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How Mercury Cars Work


Mercury ''Cub'' Cougar
Sales peaked early and then tailed off for the smaller but surprisingly peppy Mercury Cougar, shown here in its initial model year of 1999.

The vintage-1989 Cougar was cancelled after 1997 sales of just over 35,000, less than half the volume of four years before. There was no surprise in this. Buyers had been turning away from big coupes, and the basic Thunderbird-based package looked quite dated after nine model years.

Though the old 5.0-liter V-8 option was replaced for '94 by the modern 4.6-liter "mod" unit, it was a decidedly mixed blessing that netted only 10 more horses and perceptibly less low-end torque. And whatever buyers still expected of the XR7 name, they were surely disappointed in the base version with its coarse pushrod V-6 dating from the 1980s.

But while Ford went to working up a new T-Bird, Mercury had a new Cougar at the ready, a model with no Blue Oval counterpart. It arrived for 1999 as a front-wheel-drive hatchback coupe based on the Contour/Mystique platform.

Wearing the most adventuresome Mercury styling in many years, this "cub" Cougar, the smallest ever, opened to mixed reviews, but benefitted from fortuitous timing, as demand for compact performance coupes was on the rise. A relatively long wheelbase gave it a decent ride, and adept suspension calibrations gave it fine handling.

Though Mystique's 125-bhp 2.0-liter twincam-four engine was standard, the optional 170-bhp Duratec V-6 proved far more popular, delivering excellent performance for only $500 extra. So equipped, the new small cat was a budget-pleasing match for most Japanese competitors. Not everyone was thrilled. Consumer Guide®, for one, found plenty to criticize, though others reacted more favorably.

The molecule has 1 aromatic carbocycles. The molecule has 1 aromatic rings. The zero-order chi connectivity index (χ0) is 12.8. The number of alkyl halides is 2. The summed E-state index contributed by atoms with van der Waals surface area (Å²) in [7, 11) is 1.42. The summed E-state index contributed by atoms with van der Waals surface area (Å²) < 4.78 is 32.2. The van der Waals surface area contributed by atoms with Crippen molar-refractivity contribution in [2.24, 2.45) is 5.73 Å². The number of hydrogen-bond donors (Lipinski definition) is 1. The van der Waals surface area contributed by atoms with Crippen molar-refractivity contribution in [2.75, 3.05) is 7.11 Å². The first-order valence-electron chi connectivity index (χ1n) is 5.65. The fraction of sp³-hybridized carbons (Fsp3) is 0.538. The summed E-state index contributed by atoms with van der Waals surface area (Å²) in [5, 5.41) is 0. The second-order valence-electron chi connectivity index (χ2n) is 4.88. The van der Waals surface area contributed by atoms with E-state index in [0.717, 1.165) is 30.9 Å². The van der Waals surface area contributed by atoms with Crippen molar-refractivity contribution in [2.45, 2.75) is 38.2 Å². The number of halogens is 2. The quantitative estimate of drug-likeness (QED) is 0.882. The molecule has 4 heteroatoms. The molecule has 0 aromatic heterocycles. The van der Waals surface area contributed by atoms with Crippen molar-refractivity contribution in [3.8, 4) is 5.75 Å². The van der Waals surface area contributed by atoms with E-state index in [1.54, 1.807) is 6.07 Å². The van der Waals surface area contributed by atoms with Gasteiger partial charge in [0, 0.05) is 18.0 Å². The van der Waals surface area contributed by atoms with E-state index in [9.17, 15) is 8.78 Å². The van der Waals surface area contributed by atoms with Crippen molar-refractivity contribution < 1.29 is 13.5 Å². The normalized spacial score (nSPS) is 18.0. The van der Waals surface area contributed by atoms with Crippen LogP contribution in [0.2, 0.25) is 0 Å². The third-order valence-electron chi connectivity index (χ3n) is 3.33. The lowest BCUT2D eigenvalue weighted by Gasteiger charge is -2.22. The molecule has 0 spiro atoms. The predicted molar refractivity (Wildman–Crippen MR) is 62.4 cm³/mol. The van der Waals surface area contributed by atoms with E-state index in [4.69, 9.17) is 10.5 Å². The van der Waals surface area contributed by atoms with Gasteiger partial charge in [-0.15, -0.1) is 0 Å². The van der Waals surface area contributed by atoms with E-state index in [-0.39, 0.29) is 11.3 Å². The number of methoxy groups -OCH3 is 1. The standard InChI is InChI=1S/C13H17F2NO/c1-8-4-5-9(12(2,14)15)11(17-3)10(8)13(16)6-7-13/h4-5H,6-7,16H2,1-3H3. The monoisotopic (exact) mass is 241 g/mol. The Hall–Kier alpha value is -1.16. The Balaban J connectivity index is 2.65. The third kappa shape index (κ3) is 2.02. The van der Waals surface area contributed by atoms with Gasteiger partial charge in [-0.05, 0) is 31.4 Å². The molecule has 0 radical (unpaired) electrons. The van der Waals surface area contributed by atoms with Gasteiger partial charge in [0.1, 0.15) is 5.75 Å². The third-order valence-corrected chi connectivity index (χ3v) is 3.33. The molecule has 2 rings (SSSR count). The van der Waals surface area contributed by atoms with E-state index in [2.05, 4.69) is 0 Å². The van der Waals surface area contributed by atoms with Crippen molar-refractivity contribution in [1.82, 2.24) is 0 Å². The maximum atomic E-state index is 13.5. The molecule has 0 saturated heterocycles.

A Cougar S with a 195-bhp V-6 was in the works for 2000, but never appeared. There was no point. As often happens with trendy cars, Cougar sales peaked early -- at nearly 57,000 for calendar '99 -- then tailed off. The model was thus abolished after 2002 with no interim changes of note save a minor '01 facelift.

Offered throughout the run was a desirable V-6 Sport, a package option through 2001, and a separate model for '02. The V-6 Sport delivered such worthwhile upgrades as wider tires on 16-inch wheels (versus 15s), four-wheel disc brakes (made standard for all '02s), foglights, grippier seats, and a rear spoiler. Antilock brakes, traction control and front side airbags were available, but only with V-6. So, too, a few late-game cosmetic packages: C2 and Zn for 2001, XR and 35th Anniversary for '02.

The last pair was interesting. The $950 XR option comprised 17-inch wheels, high-speed tires, special interior trim, and body add-ons attributed to veteran Ford racing specialist Jack Roush. The $1195 35th Anniversary package also featured a specific rear spoiler and dummy hood scoop, plus chrome wheels and firmer sport suspension. It wasn't much of a birthday present, but at least Cougar hung on long enough to mark the occasion.

Mercury seemed to lose interest in the small Cougar soon after the press introduction (for which it secured the services of late-night TV host and genial car guy Jay Leno). That was perhaps understandable given the early sales slide and strong new competition, especially the Honda-built Acura RSX.

But the main reason this Cougar died early was cancellation of the parent Contour/Mystique after 2000, which rendered it a platform orphan with insufficient sales to cover manufacturing costs.

For more information on Mercury models, see:

  • Mercury New Car Reviews and Prices
  • Mercury Used Car Reviews and Prices

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